2. Fill the description on your Google Business profile fully. You get 1000 characters, but the first mistake most people make is only providing one line or sentence. “It doesn’t have to be perfect”, but you should try to use as many of those 1000 words as possible and include important keywords. Use words similar to ‘therapist’, such as ‘psychologist’, ‘life coach’, ‘career counseling’, etc., obviously only using those terms which are relevant to the services that you offer at your practice. These keywords are important because that’s what the Google algorithm uses to include you in search results. The more relevant keywords you include, the better your chances are of being discovered by potential clients.
  3. There are dropdown menus in the Google Business profile setup, such as the category of your business, so make sure to choose something from each relevant dropdown to provide as much information as possible.
  4. Remember to put a link to your website, and even a link for them to contact you straight from that profile via email or a phone call. If you make this link available, be sure to set up an answering service to receive these calls if you may not be able to answer them yourself.

Reviews on your website and Google Business

Reviews are an important aspect for any business – the truth signaling of reviews and ratings helps to draw potential clients in. Having reviews available right at the beginning of a client’s search for your business shows accountability and credibility, making it possible for prospective clients to gauge how reliable and ‘worth it’ your services are.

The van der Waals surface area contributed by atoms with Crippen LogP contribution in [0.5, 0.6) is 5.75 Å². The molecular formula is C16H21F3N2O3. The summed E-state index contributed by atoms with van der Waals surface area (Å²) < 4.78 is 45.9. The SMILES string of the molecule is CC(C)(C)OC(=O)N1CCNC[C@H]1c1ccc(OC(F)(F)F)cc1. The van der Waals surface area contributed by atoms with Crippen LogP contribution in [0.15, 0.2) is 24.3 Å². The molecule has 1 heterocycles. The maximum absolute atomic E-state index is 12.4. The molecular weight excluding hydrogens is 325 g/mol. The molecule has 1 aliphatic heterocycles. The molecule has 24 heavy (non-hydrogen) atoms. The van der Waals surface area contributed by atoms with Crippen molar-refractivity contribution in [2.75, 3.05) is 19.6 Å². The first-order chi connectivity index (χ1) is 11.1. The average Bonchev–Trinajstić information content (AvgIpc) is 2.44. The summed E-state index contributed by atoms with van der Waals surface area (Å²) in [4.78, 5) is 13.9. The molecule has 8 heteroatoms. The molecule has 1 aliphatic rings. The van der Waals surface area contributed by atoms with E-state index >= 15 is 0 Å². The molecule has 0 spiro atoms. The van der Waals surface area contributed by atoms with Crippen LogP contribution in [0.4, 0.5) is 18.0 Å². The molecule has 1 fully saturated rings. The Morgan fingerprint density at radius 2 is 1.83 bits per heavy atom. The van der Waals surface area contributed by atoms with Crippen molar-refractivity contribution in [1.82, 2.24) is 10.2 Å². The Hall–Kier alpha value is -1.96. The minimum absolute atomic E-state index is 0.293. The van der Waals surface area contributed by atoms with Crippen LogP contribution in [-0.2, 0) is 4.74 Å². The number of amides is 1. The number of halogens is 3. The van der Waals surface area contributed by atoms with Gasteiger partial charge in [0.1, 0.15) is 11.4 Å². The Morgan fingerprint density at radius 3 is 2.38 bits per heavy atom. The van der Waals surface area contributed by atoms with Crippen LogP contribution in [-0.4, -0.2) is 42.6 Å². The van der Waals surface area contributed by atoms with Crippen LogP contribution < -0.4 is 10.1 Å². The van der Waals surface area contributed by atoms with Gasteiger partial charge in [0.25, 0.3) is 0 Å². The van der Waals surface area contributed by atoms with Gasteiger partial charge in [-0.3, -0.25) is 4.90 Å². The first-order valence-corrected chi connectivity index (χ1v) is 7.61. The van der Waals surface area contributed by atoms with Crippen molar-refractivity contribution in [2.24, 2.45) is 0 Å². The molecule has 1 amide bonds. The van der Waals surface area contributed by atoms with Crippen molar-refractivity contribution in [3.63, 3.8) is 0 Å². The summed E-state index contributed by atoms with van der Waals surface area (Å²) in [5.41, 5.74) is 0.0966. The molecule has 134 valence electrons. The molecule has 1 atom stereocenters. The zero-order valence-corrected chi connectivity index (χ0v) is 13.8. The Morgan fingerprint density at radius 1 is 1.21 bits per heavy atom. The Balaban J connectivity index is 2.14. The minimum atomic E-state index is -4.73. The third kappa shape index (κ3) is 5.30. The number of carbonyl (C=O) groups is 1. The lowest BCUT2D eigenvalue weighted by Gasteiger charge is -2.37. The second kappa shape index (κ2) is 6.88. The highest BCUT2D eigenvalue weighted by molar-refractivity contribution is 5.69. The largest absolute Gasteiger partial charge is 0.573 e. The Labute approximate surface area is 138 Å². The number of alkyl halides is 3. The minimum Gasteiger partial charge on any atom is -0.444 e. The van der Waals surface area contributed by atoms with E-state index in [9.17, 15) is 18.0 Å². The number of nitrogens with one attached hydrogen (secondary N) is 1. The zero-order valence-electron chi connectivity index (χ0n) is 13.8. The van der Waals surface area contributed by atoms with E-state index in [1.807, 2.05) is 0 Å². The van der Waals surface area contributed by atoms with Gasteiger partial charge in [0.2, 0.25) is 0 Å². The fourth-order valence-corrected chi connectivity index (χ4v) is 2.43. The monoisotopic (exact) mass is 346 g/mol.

For therapists, this could be a bit tricky because of the confidentiality aspect. Make sure that you’re asking for recommendations or feedback in a way that doesn’t compromise the situation or relationship you have with your clients. To get around this, you could:

  • Create a section on the website where clients could indicate whether or not they would refer a friend or family member. This could be done completely anonymously, or simply by using an initial and/or city name, thereby generating a number representing those clients who would recommend the service.
  • Develop a survey or questionnaire that is done anonymously, or create a space where clients could leave a quote about their experience and choose how little or how much information they would like to share. Try to get a date on the quote or recommendation, so that future potential clients who see it can judge its relevance based on how long ago the story was shared.
  • Get to know the other small groups and practices in your own community so that you can leave reviews for each other from a professional and informed position. This is also beneficial for you so that you know who you can coordinate care with, such as if you have a situation where your practice just isn’t the best match for a client, then you have a trustworthy place where you can send them instead.

Top tips for maintaining a high Google ranking

  • Make a space on your website for any press you’ve had, such as radio interviews, newspaper articles, etc., called a ‘press page’.